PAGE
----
Re: Re: Restoring sash windows
Fully agreed about the limited benefits of double-glazing relative to the poor isulation value of old walls, floors and non-draught-proofed windows. But the way I see it, if we want to get real about energy conservation while also restoring historic detail to houses where original windows have long since disappeared, it is essential that double glazing forms part of that process. There is no way the average joe public is going to sacrifice double-glazed PVC or aluminium frames for a single-glazed sash, however well draught-proofed or aesthetically pleasing. This results in a net energy loss to the property (whatever of the manufacturing process which is likely to be a different story).
As such, the sooner we formulate and make viable a well-detailed, historically appropriate double-glazed sash or equivalant – preferably involving a single-glazed pane of double-glazed value – the better. It’s probably fair to say that on a national basis 50 per cent of historic buildings have lost their original windows. To have even a fraction of these reinstated on an energy-conscious basis would be extremely worthwhile, even if limited to Victorian single-pane examples.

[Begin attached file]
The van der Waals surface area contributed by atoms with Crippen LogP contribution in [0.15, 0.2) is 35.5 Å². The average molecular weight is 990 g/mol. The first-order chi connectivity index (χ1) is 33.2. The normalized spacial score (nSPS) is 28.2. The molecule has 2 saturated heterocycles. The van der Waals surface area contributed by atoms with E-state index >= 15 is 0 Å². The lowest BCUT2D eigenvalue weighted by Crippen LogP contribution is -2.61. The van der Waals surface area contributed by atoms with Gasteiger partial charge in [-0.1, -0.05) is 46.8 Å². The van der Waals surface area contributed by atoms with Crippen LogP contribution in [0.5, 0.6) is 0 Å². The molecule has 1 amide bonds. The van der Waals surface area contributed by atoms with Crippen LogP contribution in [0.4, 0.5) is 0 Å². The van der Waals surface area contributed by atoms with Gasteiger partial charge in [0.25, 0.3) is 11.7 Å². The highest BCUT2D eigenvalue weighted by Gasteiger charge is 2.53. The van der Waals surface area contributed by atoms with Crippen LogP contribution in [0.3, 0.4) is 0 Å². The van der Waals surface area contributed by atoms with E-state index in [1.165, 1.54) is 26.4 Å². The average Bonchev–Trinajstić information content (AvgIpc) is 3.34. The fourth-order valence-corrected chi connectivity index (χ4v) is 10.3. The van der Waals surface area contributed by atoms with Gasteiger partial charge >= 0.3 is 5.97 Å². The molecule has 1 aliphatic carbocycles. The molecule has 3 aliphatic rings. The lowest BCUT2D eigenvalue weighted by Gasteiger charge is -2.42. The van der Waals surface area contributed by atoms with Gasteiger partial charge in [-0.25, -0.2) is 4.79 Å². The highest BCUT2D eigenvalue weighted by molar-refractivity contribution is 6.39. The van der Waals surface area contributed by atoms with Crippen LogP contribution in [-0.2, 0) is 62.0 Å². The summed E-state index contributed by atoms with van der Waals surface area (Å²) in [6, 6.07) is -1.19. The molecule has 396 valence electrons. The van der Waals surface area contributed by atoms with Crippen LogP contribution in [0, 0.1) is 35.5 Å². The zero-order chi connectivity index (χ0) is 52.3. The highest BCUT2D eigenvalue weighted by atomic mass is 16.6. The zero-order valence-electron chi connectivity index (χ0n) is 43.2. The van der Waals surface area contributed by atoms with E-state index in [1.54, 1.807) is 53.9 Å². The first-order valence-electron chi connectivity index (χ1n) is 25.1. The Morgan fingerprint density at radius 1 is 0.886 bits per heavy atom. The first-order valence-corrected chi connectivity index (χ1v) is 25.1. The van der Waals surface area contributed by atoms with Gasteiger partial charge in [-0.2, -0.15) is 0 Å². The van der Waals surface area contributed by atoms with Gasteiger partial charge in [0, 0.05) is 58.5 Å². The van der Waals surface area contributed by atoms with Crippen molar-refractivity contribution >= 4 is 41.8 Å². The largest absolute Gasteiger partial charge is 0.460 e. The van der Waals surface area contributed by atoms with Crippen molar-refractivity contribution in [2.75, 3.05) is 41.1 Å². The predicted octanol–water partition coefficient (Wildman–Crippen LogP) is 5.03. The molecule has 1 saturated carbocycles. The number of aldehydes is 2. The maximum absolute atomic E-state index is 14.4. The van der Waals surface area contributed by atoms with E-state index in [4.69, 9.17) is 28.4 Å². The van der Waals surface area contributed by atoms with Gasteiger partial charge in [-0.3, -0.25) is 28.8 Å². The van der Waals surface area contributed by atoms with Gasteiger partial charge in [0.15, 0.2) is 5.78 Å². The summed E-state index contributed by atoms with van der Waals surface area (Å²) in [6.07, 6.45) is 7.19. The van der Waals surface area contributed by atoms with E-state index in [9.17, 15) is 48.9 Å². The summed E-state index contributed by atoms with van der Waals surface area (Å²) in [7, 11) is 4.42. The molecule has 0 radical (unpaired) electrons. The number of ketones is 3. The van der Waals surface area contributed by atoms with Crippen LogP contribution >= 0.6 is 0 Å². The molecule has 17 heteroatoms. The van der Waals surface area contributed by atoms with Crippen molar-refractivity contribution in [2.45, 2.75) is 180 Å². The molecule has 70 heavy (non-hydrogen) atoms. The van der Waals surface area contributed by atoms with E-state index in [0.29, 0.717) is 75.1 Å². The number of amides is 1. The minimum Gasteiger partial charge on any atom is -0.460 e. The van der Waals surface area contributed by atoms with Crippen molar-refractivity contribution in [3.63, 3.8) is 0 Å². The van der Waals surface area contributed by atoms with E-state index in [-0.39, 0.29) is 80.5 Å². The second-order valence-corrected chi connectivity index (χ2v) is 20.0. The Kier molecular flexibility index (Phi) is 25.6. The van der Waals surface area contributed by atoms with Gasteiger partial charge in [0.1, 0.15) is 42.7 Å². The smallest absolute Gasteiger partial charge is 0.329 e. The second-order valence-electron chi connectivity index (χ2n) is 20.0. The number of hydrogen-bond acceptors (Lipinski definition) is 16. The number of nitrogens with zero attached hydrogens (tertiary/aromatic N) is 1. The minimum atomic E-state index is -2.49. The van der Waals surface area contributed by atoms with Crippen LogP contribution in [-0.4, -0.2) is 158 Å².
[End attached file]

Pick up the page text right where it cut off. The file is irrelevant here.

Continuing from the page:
Lofty conservation professionals appear to forget the ranks of typical two-up two-down houses that proliferate in every urban area, never mind smaller or slightly larger houses (and all of which suffer the greatest loss of window fabric of our wider building stock). These require and deserve sensitive reinstatement as much as larger flagship properties where authentic detailing is obviously equally desirable. The sooner we get away from the horrendously detailed and manufactured rubbish being thrown at these buildings in the name of energy conservation, towards a more aesthetically pleasing and probably more efficient model, the better it will be for both property owners and our built heritage.
(and to clarify I obviously do not advocate the replacement of original fabric where it survives)